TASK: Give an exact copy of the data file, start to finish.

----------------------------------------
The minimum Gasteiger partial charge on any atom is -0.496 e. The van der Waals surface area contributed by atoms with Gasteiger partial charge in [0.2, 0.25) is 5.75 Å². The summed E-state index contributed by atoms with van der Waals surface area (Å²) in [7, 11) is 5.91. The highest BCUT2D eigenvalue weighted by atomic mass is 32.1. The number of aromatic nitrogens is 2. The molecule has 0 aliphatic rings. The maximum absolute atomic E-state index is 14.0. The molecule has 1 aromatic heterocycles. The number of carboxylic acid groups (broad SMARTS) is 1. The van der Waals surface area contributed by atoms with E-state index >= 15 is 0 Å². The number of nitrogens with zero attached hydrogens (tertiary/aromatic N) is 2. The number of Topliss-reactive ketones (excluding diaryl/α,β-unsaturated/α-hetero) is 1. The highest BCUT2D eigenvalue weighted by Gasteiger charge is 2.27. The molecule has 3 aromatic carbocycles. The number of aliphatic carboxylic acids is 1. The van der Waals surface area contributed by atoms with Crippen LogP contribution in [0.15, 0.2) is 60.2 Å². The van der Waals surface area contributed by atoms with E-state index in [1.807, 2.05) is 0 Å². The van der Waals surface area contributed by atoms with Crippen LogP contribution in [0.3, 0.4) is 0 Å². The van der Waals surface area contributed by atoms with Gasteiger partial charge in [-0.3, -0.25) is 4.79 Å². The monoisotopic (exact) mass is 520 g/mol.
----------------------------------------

The minimum Gasteiger partial charge on any atom is -0.496 e. The van der Waals surface area contributed by atoms with Gasteiger partial charge in [0.2, 0.25) is 5.75 Å². The summed E-state index contributed by atoms with van der Waals surface area (Å²) in [7, 11) is 5.91. The highest BCUT2D eigenvalue weighted by atomic mass is 32.1. The number of aromatic nitrogens is 2. The molecule has 0 aliphatic rings. The maximum absolute atomic E-state index is 14.0. The molecule has 1 aromatic heterocycles. The number of carboxylic acid groups (broad SMARTS) is 1. The van der Waals surface area contributed by atoms with E-state index >= 15 is 0 Å². The number of nitrogens with zero attached hydrogens (tertiary/aromatic N) is 2. The number of Topliss-reactive ketones (excluding diaryl/α,β-unsaturated/α-hetero) is 1. The highest BCUT2D eigenvalue weighted by Gasteiger charge is 2.27. The molecule has 3 aromatic carbocycles. The number of aliphatic carboxylic acids is 1. The van der Waals surface area contributed by atoms with Crippen LogP contribution in [0.15, 0.2) is 60.2 Å². The van der Waals surface area contributed by atoms with E-state index in [1.807, 2.05) is 0 Å². The van der Waals surface area contributed by atoms with Crippen LogP contribution in [0.3, 0.4) is 0 Å². The van der Waals surface area contributed by atoms with Gasteiger partial charge in [-0.3, -0.25) is 4.79 Å². The monoisotopic (exact) mass is 520 g/mol.